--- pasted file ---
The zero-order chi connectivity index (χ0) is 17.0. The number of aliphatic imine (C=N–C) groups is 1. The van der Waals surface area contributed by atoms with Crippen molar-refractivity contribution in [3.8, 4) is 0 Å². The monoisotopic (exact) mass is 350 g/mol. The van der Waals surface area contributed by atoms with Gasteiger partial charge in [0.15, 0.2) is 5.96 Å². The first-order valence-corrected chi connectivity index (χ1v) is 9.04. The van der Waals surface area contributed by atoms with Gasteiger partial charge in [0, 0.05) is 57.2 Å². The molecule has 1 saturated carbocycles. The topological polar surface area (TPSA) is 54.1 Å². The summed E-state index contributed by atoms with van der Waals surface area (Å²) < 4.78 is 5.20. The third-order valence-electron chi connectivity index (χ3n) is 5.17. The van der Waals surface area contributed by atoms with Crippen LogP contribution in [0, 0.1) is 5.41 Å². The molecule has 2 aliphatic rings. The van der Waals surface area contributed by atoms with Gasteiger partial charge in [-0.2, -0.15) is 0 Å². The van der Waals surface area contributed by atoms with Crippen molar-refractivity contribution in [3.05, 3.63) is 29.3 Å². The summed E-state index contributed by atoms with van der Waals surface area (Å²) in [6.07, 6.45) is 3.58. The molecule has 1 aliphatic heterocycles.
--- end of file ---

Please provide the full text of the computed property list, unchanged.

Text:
The zero-order chi connectivity index (χ0) is 17.0. The number of aliphatic imine (C=N–C) groups is 1. The van der Waals surface area contributed by atoms with Crippen molar-refractivity contribution in [3.8, 4) is 0 Å². The monoisotopic (exact) mass is 350 g/mol. The van der Waals surface area contributed by atoms with Gasteiger partial charge in [0.15, 0.2) is 5.96 Å². The first-order valence-corrected chi connectivity index (χ1v) is 9.04. The van der Waals surface area contributed by atoms with Gasteiger partial charge in [0, 0.05) is 57.2 Å². The molecule has 1 saturated carbocycles. The topological polar surface area (TPSA) is 54.1 Å². The summed E-state index contributed by atoms with van der Waals surface area (Å²) < 4.78 is 5.20. The third-order valence-electron chi connectivity index (χ3n) is 5.17. The van der Waals surface area contributed by atoms with Crippen LogP contribution in [0, 0.1) is 5.41 Å². The molecule has 2 aliphatic rings. The van der Waals surface area contributed by atoms with Gasteiger partial charge in [-0.2, -0.15) is 0 Å². The van der Waals surface area contributed by atoms with Crippen molar-refractivity contribution in [3.05, 3.63) is 29.3 Å². The summed E-state index contributed by atoms with van der Waals surface area (Å²) in [6.07, 6.45) is 3.58. The molecule has 1 aliphatic heterocycles.